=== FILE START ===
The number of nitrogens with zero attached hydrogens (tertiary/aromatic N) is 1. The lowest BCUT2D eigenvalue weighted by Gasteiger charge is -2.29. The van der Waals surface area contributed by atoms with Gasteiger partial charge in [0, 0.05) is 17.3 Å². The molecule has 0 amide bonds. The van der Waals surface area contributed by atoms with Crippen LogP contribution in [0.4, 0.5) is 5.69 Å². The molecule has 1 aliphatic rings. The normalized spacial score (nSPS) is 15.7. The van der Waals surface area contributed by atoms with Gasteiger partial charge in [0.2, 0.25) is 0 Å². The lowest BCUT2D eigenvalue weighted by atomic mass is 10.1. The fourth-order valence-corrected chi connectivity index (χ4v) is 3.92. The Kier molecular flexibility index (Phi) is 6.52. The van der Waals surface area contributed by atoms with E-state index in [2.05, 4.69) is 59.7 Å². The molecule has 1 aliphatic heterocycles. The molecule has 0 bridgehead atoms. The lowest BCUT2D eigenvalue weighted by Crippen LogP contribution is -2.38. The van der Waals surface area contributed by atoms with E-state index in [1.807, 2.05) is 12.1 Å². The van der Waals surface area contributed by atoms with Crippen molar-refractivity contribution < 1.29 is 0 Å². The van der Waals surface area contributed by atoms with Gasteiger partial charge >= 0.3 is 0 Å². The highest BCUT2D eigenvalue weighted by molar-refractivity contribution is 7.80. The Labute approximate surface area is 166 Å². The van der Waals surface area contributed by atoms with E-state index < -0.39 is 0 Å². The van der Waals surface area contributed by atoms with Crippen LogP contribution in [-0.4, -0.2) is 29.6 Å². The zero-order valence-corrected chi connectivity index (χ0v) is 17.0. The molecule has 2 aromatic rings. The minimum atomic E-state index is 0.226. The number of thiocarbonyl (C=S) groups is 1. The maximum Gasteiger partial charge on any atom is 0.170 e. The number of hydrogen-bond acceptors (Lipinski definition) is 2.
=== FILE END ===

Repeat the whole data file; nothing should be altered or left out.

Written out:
The number of nitrogens with zero attached hydrogens (tertiary/aromatic N) is 1. The lowest BCUT2D eigenvalue weighted by Gasteiger charge is -2.29. The van der Waals surface area contributed by atoms with Gasteiger partial charge in [0, 0.05) is 17.3 Å². The molecule has 0 amide bonds. The van der Waals surface area contributed by atoms with Crippen LogP contribution in [0.4, 0.5) is 5.69 Å². The molecule has 1 aliphatic rings. The normalized spacial score (nSPS) is 15.7. The van der Waals surface area contributed by atoms with Gasteiger partial charge in [0.2, 0.25) is 0 Å². The lowest BCUT2D eigenvalue weighted by atomic mass is 10.1. The fourth-order valence-corrected chi connectivity index (χ4v) is 3.92. The Kier molecular flexibility index (Phi) is 6.52. The van der Waals surface area contributed by atoms with E-state index in [2.05, 4.69) is 59.7 Å². The molecule has 1 aliphatic heterocycles. The molecule has 0 bridgehead atoms. The lowest BCUT2D eigenvalue weighted by Crippen LogP contribution is -2.38. The van der Waals surface area contributed by atoms with E-state index in [1.807, 2.05) is 12.1 Å². The van der Waals surface area contributed by atoms with Crippen molar-refractivity contribution < 1.29 is 0 Å². The van der Waals surface area contributed by atoms with Gasteiger partial charge >= 0.3 is 0 Å². The highest BCUT2D eigenvalue weighted by molar-refractivity contribution is 7.80. The Labute approximate surface area is 166 Å². The van der Waals surface area contributed by atoms with E-state index < -0.39 is 0 Å². The van der Waals surface area contributed by atoms with Crippen LogP contribution in [-0.4, -0.2) is 29.6 Å². The zero-order valence-corrected chi connectivity index (χ0v) is 17.0. The molecule has 2 aromatic rings. The minimum atomic E-state index is 0.226. The number of thiocarbonyl (C=S) groups is 1. The maximum Gasteiger partial charge on any atom is 0.170 e. The number of hydrogen-bond acceptors (Lipinski definition) is 2.